Michelle Tusan maps the Armenian Genocide with innovative technology

Tusan frequently referred to the British occupation of Baghdad in 1917 as a turning point in the refugee crisis. From 1915 to 1917, Armenians were internal refugees; after 1917, the Allies set up a humanitarian aid network that worked to reverse the ongoing genocide under the Ottomans. The areas where the deportees had ended up were under Allied military occupation and rather than bringing refugees to the West or to other parts of the Middle East, they were working to bring the refugees home, apparently while seeking to occupy parts of the Empire. where these houses were.

As a cultural historian, Tusan says she “looks for role models.” In the case of the Armenian Genocide and this mapping project, she wanted to focus on individuals. Much of the important work of delineating the political causes of the genocide, the orders given by Ottoman officials, the chronology, etc., has been done. Tusan’s current project aims to focus more on the human side: how people experienced the Genocide. By reading the memoirs of survivors, who in some cases have not been taken so seriously by researchers before, Tusan sees the facts on the ground of what happened in real time during the atrocities. But she needed “a new model to capture the human aspect of the Genocide”. As she put it, “quantitative data allows me to ask qualitative questions”. This is where “deep maps” and the technology of ArcGIS come into play.

The Armenian Genocide left few traces

Using deep maps, Tusan is able to compare and contrast the journeys of multiple survivors at the same time. Most people who have studied the Armenian Genocide have seen the famous maps with big red dots – the bigger the dot, the more deaths there. The Tusan Map Project is like this map but with added dimensions and with the stories of a growing list of individuals.

Deportation routes, time spent in internal exile, how, when and where survivors travel, it all matters, says Tusan. It’s time to show the data for the many personal stories that have been written and collected over the years, and “to expand the story as much as possible,” she said. Therefore, the basic concept of the project is to plot on a map the route and stopping places of each individual whose story is used.

Concentration camps were formed in the desert at places like the infamous Deir-ez-Zor. But many of these sites were converted into humanitarian refugee camps after the British conquered Baghdad and occupied other parts of the Middle East. This led to a very important observation from Tusan: the Armenian Genocide left few traces. That is, although the Armenian people have left a huge amount of legacy in Turkey (despite the government’s continued destruction of churches), the actual genocidal apparatus has left few traces; there are no gas chambers like those Holocaust students can see in today’s Auschwitz, for example. The only things left are mass graves, which, as Tusan pointed out, the Turkish government will explain today as victims of war or civil unrest. This lends greater prominence to Tusan’s project of illuminating the geographical realities of the Armenian Genocide.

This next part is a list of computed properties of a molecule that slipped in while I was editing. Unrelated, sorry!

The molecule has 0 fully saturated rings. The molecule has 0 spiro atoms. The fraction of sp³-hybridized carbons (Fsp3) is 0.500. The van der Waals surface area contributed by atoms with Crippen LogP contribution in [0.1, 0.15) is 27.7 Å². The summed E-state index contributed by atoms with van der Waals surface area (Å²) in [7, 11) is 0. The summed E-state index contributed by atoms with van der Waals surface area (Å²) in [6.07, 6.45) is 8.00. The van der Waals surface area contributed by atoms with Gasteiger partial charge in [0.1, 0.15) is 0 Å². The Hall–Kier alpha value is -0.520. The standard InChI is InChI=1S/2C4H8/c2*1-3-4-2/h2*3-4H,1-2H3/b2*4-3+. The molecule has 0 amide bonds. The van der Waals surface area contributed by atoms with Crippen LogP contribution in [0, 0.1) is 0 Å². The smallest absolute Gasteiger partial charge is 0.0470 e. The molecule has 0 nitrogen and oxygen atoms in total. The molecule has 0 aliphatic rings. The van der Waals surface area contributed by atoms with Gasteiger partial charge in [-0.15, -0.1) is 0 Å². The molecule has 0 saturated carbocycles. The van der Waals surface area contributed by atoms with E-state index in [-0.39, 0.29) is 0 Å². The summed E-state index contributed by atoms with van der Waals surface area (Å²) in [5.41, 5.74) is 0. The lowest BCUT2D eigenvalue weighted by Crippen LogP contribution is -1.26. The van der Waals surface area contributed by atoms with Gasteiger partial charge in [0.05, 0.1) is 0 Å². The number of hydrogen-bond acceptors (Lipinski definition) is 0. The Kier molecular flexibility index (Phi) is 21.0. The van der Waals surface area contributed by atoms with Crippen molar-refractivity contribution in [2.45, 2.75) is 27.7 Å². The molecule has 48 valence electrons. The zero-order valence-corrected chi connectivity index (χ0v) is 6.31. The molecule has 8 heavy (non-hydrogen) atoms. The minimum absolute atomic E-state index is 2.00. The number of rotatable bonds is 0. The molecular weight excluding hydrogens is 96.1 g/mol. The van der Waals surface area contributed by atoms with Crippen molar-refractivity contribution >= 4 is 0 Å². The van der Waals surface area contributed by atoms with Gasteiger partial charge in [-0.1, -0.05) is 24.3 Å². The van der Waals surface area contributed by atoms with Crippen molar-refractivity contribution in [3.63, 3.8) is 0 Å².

A world that didn’t want them to exist

Tusan displayed several maps, for example showing generalized deportation routes. Bringing together information from 34 survivor memoirs, several routes were used throughout the period and these have been displayed in a stylized fashion to show how many sources used each route. Tusan also showed his audience maps outlining where the survivors ended up and their routes leaving Anatolia.

Thirty-four is a low number of sources when talking about the Armenian Genocide, of course, but Tusan pointed out that this project is just getting started and not only does she plan to add many more accounts, but hinted that the collaboration with other academics was possible and desirable. , to expand the project to include as many survivors as possible.

The concept of deep maps allows the computer program to create several different map images with one, some, or all of the source information; it’s a concept that most are aware of in everyday use of Google Maps and similar apps, but one that hasn’t been fully applied to historical research.

Eyewitnesses and aid workers also have stories that could be added to the project. They are also “participants” in this historic event, Tusan said. After the occupation of Baghdad in 1917, help is easier to access. For her, as a historian of the First World War, this aspect is particularly interesting.

Tusan also showed maps depicting the journeys of subgroups of survivors, such as all women or all single men. Differences in gender and life status seemed to play a role in the fate of survivors; for example, women tend to take a long trip while single men seem to have moved around a lot. Tusan noted that political exiles often ended up settling in places where communities grew, but some of these places were “unexpected” as refugee destinations, Tusan speculated that political exiles triggered the formation of communities in these places.

Tusan noted that many survivors actually attempted to return home to Anatolia, some under the protection of the French occupation of Cilicia. After 1923, when the Republic of Turkey came into existence, some victims remained “in a world that did not want them to exist”. We tried to adopt survivors into Muslim families, which was a way of making them disappear. But because their presence disrupted the social order, the Turkish government eventually resorted to an expulsion decree in 1930. Turkey attempted to establish itself as a homogeneous ethno-state, rebranding the Kurds as “Mountain Turks “, etc.

Tusan’s conclusion was that “genocide is the experience of a people”, and it is therefore the individual experience of the survivors that she highlights, while maintaining the objective attitude of a historian.

Comments are closed.